Senate leaders had said that they intended to bring Graham-Cassidy up for a vote next week, though it’s not clear if they would still hold the vote knowing that the bill would fail.
Chart of the Day
Why do Republicans keep trying to repeal Obamacare? Because their base wants them to. A new Kaiser Family Foundation poll out this morning sheds some light on why Republicans remain incredibly persistent in their efforts to overturn the Affordable Care Act. Twice as many Republican voters want to see their legislators work to repeal Obamacare as want them to improve the way the health care law is working. Read more here.
With research help from Caitlin Davis
Today's top news
- "McCain to vote no on ObamaCare repeal": ““I cannot in good conscience vote for the Graham-Cassidy proposal. I believe we could do better working together, Republicans and Democrats, and have not yet really tried," he said in a statement, referring to the legislation spearheaded by GOP Sens. Lindsey Graham (S.C) and Bill Cassidy (La.).” —Jordain Carney, the Hill
- "Susan Collins leaning 'no' on Graham-Cassidy Obamacare bill": “Sen. Susan Collins, R-Maine, is leaning against supporting the Republicans' latest Obamacare overhaul bill due in part to it stripping protections for people with pre-existing conditions, according to a published report.” —Robert King, Washington Examiner
- "CVS Health Moves to Limit Access to Opioid Painkillers": “CVS Health Corp., which administers drug benefits for employers, insurers and some state Medicaid programs, said it would limit opioid prescriptions to seven days or less for certain patients with acute pain who haven’t previously taken an opioid painkiller. That will be a big change, given that many CVS-covered patients with acute pain receive opioid prescriptions for 20 days or more.” —Jeanne Whalen, Wall Street Journal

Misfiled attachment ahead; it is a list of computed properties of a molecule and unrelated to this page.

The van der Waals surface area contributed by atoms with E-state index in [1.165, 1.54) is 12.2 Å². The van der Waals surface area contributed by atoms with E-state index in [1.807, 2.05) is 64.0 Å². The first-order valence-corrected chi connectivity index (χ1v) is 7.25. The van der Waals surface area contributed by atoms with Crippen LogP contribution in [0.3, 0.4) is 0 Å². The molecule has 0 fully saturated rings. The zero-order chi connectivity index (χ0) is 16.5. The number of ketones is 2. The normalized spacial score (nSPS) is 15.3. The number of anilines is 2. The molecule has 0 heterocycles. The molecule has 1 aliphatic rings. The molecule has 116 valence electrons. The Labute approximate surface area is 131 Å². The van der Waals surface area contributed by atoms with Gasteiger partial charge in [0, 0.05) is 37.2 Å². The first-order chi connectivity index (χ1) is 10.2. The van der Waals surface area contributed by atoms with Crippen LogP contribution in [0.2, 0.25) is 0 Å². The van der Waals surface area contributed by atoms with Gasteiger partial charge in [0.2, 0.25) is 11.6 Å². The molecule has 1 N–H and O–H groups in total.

Analysis and longer reads
- "Obamacare’s assassins put the squeeze on Alaska": “Senators Lindsey Graham and Bill Cassidy, the co-sponsors of the titular repeal bill, appear to have turned to bribery. The purported effort to buy Murkowski’s vote has surfaced in news reports in various forms.” —Abigail Tracy, Vanity Fair
- "Advocates Say Seniors With Obamacare Need More Time To Switch To Medicare": “A lifetime of late enrollment penalties typically await people who don't sign up for Medicare Part B, which covers doctor visits and other outpatient services, when they first become eligible at age 65. That includes people who mistakenly thought that because they had insurance through the ACA marketplaces, they didn't need to enroll in Medicare.” —Susan Jaffe, Kaiser Health News
- "Rural hospitals see Graham-Cassidy as latest threat to survival": “Leaders of cash-strapped rural hospitals worry that the latest proposal to repeal and replace the Affordable Care Act could destroy them. With higher rates of Medicaid patients than their urban counterparts, rural hospitals would be disproportionately hurt by an end of the Medicaid expansion proposed in the so-called Graham-Cassidy Senate bill, said Maggie Elehwany, vice president of government affairs at the National Rural Health Association.” —Dave Barkholz, Modern Healthcare